OPEC is in no hurry to decide whether to pump more oil to make up for an expected drop in exports from Iran after the imposition of new U.S. sanctions, four sources familiar with the issue said, saying any loss in supply would take time.
The Organization of the Petroleum Exporting Countries has a deal with Russia and non-OPEC producers to cut supplies that has helped erase a global glut and boosted oil prices to their highest since 2014.
Officials are considering whether a drop in Iranian exports and a decline in supply from another OPEC member, Venezuela, demands adjusting the deal that runs to the end of 2018. Ministers meet in June to review the policy.
U.S. sanctions on Iran will have a six-month period during which buyers should “wind down” oil purchases, meaning any loss of supply will not be immediately felt in the market.
“I think we have 180 days before any supply impact,” an OPEC source said when asked about any plans for action.
A second OPEC source said that, while the need to add extra supply was being considered, the safest thing for the group to do for now was to sit tight and monitor the situation.
Oil reached $78 a barrel on Thursday, its highest since November 2014, two days after President Donald Trump said the United States was abandoning an international nuclear deal with Iran and would impose new sanctions.
Iran, which pumps about 4 percent of the world’s oil, exports about 450,000 barrels per day (bpd) to Europe and around 1.8 million bpd to Asia. Sales to Europe are seen by analysts as the more likely to be reduced by the sanctions.
“It’s too early to know now the impact,” said a third OPEC source. “We need to wait and see what China will do, what Japan will do. Who will buy Iranian oil and who will side with Trump.”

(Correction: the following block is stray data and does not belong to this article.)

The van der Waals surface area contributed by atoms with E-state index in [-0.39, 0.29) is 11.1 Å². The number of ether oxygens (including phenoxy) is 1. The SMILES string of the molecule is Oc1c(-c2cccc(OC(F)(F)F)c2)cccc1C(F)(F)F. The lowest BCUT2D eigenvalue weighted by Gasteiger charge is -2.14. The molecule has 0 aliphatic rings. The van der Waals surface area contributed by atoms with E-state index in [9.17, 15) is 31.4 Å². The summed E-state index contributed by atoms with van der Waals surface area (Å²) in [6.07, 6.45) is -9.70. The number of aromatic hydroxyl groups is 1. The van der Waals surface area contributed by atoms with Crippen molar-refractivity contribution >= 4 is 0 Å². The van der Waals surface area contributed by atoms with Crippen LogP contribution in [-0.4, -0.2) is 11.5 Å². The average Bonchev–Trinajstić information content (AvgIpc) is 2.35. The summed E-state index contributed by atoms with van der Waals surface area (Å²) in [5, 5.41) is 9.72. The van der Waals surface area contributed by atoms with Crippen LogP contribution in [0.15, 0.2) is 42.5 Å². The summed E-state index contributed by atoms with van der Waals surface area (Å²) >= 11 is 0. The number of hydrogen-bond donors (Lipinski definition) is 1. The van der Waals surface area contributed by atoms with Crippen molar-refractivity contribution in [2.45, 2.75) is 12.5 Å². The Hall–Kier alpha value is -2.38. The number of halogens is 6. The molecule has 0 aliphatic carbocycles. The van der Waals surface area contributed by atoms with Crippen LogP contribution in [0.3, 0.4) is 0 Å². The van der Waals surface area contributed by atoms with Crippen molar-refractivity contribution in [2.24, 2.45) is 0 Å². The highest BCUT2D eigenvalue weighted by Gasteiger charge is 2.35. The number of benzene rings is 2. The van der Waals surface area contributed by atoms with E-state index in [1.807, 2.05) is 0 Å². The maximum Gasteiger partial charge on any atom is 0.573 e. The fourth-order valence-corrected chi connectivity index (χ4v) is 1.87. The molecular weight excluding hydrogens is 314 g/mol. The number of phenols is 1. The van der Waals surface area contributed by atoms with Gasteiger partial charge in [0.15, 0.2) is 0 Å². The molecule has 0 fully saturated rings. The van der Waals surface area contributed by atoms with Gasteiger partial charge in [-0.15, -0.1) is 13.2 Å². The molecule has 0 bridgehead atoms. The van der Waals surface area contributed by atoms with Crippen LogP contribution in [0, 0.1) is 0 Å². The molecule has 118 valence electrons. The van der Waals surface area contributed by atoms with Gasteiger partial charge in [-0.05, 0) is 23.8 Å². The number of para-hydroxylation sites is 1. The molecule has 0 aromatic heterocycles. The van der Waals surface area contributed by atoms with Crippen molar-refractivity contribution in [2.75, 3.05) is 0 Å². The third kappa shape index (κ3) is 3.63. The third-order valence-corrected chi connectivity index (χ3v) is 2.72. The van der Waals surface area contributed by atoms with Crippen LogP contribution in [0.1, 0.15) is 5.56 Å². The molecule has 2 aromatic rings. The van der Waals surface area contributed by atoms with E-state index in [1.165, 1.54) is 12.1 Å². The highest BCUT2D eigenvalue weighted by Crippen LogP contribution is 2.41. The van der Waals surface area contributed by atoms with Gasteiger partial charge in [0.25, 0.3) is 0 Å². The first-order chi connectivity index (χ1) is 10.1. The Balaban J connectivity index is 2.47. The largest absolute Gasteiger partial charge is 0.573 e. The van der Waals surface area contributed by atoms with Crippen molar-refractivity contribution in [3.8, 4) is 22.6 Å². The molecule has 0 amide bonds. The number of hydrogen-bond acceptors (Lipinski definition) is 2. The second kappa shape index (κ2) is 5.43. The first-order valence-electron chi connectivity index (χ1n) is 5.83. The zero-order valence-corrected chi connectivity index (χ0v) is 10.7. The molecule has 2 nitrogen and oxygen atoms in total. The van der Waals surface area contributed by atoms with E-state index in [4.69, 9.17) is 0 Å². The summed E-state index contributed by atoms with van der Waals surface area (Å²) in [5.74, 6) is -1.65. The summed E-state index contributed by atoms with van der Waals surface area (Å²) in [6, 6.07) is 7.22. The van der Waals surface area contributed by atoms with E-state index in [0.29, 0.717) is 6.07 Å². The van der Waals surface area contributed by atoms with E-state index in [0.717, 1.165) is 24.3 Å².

As part of the supply deal, OPEC pledged to cut 1.2 million bpd from supplies from its members. In practice, the group has overshot this, partly because Venezuelan output has plunged due an economic crisis.
Oil ministers from OPEC and its partners meet on June 22-23 in Vienna to review the existing agreement.
Before that, technical officials meet in Jeddah, Saudi Arabia, on May 22-23 when the issue of whether extra barrels are needed to offset any Iranian loss will likely come up, the second source said.
A fourth OPEC source also said it was too soon to tell if extra oil was needed, citing Iran’s ability to keep much of its exports flowing under a previous round of sanctions. “Too early to judge,” he said.
On Wednesday, a separate OPEC source had said Saudi Arabia was monitoring the impact of the U.S. move on oil supplies and was ready to offset any shortage but would not act alone.
This source had also said the impact of U.S. sanctions on Iranian supplies needed to be assessed first and Saudi Arabia did not expect any physical impact on the market until the third or fourth quarters.
Analysts also expect Saudi Arabia to be cautious and step in only to offset an actual supply loss, not an anticipated one.
“Saudi will remain reactive and not pre-empt forward fundamentals. If a supply dislocation emerges and inventories get abnormally low, then OPEC and Russia may act,” said Yasser El Guindi, market strategist at Energy Aspects. “People are putting the cart before the horse.”
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